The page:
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High Performance IEC 61850 GOOSE and Protection Relay Testing

High Performance IEC 61850 GOOSE and Protection Relay Testing

Authors: Hachidai Ito and Kenichiro Ohashi, Toshiba Corporation, Japan Implementation of IEC 61850 GOOSE and Protection Relay Testing IEC 61850 GOOSE messaging is applied for Substation Automation Systems and for status interactions between IEDs by replacing the conventional method of using binary inputs/outputs and wires with communication over Ethernet cables/fibers. With its fast transfer characteristics, it is also applied for protection testing purposes. In order to confirm the basic functionality of IEC 61850 and GOOSE messaging, conformance tests are mandatory for basic multi-vendor interoperability. IEC 61850, the new communication standard for power substations, is now being widely used in practical applications. In particular, GOOSE (Generic Object Oriented Substation Events) messaging has been applied not only for SAS (Substation Automation System) control and monitoring of primary equipment and IED status, but also for status interactions between IEDs including protection relays by replacing the conventional method of using binary inputs/outputs and wires with communication by GOOSE messages over Ethernet cables/fibres. This is achieved through much simpler engineering based on the multi vendor interoperability described in the IEC 61850 standard, which enables the easy connection of different IEDs, including relays supplied by different vendors. In order to confirm the basic functionality of GOOSE messaging in protection relays, functional conformance testing at an independent test laboratory is mandatory for multi vendor interoperability. However, an IEC 61850 device certificate does not fully ensure conformity to the IEC 61850 standard. Furthermore, in some cases, the correct behaviour of an IED is not clearly described in the standard. Hence, performance testing for GOOSE messaging must be considered as an important item in the product type test and/or the routine test because this is critical for practical substation applications. It should be noticed that performance testing for GOOSE messaging is not covered by conformance tests at present. In order to replace the conventional method of using contacts and wires, the performance of the GOOSE messaging, i.e. transfer time should be less than 3ms for a Trip GOOSE command and 20ms for a Block GOOSE command as specified in IEC 61850-5 'Communication requirements for functions and device models'. It is clear that new methods for testing GOOSE messaging including performance and interoperability must be carefully considered, not only by vendors but also by the end users who evaluate system performance in the field. GOOSE APPLICATIONS FOR PROTECTION Advantages of GOOSE for protection devices GOOSE messaging is a very important function in achieving multi-vendor interoperability as described in IEC 61850. The purposes and associated advantages are considered as follows:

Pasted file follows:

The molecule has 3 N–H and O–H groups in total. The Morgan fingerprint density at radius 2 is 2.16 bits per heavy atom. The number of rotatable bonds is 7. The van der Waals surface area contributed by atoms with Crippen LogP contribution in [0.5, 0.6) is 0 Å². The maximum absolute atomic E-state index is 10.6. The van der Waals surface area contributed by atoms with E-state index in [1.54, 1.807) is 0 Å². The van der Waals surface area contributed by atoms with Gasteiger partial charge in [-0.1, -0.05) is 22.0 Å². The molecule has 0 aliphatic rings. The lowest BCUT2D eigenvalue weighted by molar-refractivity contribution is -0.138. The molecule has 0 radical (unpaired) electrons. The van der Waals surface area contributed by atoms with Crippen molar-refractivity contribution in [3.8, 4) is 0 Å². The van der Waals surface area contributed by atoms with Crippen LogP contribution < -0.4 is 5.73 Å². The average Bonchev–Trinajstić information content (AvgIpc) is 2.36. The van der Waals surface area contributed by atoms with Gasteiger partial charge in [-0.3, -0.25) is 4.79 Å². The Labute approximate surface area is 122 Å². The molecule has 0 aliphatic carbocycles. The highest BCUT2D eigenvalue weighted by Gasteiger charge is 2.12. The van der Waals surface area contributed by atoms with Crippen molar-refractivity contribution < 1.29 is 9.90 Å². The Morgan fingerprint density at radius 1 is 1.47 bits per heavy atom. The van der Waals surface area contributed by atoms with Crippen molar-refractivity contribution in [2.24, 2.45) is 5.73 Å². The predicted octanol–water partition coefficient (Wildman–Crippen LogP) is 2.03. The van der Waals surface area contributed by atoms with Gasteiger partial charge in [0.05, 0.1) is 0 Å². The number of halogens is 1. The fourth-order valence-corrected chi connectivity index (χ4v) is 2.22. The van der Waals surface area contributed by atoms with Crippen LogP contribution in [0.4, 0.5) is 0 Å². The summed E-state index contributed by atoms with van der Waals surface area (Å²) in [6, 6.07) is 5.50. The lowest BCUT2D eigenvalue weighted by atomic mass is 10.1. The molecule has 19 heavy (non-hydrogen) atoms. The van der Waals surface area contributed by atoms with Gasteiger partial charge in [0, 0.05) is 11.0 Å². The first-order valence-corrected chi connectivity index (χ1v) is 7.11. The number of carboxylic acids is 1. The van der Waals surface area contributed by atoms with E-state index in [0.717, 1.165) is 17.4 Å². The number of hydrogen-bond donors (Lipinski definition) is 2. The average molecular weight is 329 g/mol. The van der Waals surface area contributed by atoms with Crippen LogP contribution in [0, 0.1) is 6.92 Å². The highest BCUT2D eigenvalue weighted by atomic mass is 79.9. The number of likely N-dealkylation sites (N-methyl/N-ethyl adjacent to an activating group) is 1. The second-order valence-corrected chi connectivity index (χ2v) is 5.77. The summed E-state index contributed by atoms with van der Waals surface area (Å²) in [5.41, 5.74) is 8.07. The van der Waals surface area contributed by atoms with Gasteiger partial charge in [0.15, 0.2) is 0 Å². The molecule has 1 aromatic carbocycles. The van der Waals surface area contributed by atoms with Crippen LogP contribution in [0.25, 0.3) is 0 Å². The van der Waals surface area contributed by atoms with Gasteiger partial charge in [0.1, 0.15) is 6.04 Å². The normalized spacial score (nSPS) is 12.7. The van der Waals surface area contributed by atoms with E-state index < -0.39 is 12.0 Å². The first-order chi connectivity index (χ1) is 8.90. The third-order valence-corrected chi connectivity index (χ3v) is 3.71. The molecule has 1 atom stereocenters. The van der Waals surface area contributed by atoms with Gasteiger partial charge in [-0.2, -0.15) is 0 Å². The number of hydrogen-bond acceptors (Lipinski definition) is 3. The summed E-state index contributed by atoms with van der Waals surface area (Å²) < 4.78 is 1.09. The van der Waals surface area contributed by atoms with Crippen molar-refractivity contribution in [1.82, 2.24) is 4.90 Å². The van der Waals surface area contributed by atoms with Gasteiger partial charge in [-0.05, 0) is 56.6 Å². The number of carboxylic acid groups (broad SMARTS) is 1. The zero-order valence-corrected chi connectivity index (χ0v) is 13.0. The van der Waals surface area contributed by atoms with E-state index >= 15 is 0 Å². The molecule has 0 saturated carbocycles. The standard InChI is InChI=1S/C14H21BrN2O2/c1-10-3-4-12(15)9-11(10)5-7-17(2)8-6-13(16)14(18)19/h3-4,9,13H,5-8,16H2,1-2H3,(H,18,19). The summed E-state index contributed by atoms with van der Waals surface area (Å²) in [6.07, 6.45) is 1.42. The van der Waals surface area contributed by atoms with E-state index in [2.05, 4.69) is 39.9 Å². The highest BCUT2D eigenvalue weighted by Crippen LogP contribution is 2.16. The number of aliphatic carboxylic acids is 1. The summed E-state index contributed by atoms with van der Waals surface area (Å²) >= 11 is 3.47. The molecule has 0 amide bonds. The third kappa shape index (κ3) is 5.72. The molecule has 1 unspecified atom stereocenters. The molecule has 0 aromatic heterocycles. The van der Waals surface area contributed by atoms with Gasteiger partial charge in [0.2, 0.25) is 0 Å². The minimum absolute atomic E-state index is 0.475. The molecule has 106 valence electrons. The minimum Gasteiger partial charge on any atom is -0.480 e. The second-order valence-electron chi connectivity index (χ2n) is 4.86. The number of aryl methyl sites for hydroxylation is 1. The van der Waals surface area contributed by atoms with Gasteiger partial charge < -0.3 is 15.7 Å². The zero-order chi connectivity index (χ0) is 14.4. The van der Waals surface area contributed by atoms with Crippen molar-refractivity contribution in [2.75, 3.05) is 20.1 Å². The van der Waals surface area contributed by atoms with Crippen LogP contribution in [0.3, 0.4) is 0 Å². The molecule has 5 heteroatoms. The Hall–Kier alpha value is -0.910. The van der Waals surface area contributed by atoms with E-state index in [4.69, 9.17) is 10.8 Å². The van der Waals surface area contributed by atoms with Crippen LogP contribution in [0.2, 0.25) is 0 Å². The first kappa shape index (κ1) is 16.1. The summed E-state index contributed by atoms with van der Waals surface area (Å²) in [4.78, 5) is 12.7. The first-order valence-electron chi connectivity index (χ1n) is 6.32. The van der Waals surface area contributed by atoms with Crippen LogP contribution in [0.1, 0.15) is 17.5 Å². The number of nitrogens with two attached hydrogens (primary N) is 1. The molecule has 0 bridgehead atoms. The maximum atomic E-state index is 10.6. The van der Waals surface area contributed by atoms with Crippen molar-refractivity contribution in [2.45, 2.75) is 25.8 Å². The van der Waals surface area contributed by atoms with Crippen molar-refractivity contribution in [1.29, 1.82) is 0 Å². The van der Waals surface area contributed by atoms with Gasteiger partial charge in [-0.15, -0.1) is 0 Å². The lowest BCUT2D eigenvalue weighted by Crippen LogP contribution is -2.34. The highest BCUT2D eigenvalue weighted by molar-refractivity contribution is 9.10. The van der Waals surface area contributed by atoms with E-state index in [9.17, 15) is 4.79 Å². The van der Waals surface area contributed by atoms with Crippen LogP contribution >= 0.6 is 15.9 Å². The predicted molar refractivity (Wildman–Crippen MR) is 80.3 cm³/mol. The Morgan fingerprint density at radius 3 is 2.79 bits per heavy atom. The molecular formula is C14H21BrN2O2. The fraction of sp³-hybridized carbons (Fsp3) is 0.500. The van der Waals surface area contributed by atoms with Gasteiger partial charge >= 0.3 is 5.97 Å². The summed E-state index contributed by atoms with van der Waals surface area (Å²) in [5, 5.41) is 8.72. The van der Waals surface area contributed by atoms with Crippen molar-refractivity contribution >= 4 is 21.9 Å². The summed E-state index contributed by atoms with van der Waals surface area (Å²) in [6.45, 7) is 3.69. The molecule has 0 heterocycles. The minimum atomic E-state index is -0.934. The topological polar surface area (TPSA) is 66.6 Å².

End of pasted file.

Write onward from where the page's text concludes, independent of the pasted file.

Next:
Instead of connecting conventional metallic wiring and other ancillary equipment between protection devices, or between protection devices and primary equipment, only a single LAN cable/fibre is required. This results in a reduced total cost of building a system in a substation. Connection between IEDs provided by different vendors is much easier to achieve. Modification or addition of data communications between IEDs can be easily achieved by the simple re-configuration of the IEDs' GOOSE settings, rather than by complex metallic wiring.

Figures 1 and 2 show an example of the differences between the conventional method and that utilising GOOSE messages where communication between a protection relay and a primary CB (Circuit Breaker) is required for an Autoreclose function.